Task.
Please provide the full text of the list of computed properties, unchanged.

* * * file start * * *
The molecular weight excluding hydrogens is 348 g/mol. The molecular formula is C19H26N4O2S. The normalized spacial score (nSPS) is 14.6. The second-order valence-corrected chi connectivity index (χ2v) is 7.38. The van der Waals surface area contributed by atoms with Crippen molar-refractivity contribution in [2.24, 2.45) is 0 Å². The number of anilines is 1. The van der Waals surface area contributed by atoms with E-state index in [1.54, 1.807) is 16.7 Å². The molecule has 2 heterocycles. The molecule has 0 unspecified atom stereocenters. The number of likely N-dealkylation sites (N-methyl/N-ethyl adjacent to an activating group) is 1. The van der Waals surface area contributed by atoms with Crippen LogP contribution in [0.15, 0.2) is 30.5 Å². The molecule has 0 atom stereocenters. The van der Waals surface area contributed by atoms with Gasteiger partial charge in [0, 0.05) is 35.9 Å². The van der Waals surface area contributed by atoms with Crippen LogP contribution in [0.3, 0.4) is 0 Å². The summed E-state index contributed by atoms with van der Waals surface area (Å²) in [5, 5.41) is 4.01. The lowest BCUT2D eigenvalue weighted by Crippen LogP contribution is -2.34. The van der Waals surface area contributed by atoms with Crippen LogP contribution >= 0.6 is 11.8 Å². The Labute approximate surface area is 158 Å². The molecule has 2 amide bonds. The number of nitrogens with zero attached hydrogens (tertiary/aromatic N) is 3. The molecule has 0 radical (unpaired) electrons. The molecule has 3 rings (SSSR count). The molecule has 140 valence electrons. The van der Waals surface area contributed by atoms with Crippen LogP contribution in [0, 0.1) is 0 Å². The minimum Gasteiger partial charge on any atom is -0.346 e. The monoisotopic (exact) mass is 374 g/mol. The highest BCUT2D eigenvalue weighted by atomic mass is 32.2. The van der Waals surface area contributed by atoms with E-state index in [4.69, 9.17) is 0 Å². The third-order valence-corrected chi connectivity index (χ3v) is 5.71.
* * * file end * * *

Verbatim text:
The molecular weight excluding hydrogens is 348 g/mol. The molecular formula is C19H26N4O2S. The normalized spacial score (nSPS) is 14.6. The second-order valence-corrected chi connectivity index (χ2v) is 7.38. The van der Waals surface area contributed by atoms with Crippen molar-refractivity contribution in [2.24, 2.45) is 0 Å². The number of anilines is 1. The van der Waals surface area contributed by atoms with E-state index in [1.54, 1.807) is 16.7 Å². The molecule has 2 heterocycles. The molecule has 0 unspecified atom stereocenters. The number of likely N-dealkylation sites (N-methyl/N-ethyl adjacent to an activating group) is 1. The van der Waals surface area contributed by atoms with Crippen LogP contribution in [0.15, 0.2) is 30.5 Å². The molecule has 0 atom stereocenters. The van der Waals surface area contributed by atoms with Gasteiger partial charge in [0, 0.05) is 35.9 Å². The van der Waals surface area contributed by atoms with Crippen LogP contribution in [0.3, 0.4) is 0 Å². The summed E-state index contributed by atoms with van der Waals surface area (Å²) in [5, 5.41) is 4.01. The lowest BCUT2D eigenvalue weighted by Crippen LogP contribution is -2.34. The van der Waals surface area contributed by atoms with Crippen LogP contribution >= 0.6 is 11.8 Å². The Labute approximate surface area is 158 Å². The molecule has 2 amide bonds. The number of nitrogens with zero attached hydrogens (tertiary/aromatic N) is 3. The molecule has 0 radical (unpaired) electrons. The molecule has 3 rings (SSSR count). The molecule has 140 valence electrons. The van der Waals surface area contributed by atoms with Crippen LogP contribution in [0, 0.1) is 0 Å². The minimum Gasteiger partial charge on any atom is -0.346 e. The monoisotopic (exact) mass is 374 g/mol. The highest BCUT2D eigenvalue weighted by atomic mass is 32.2. The van der Waals surface area contributed by atoms with E-state index in [4.69, 9.17) is 0 Å². The third-order valence-corrected chi connectivity index (χ3v) is 5.71.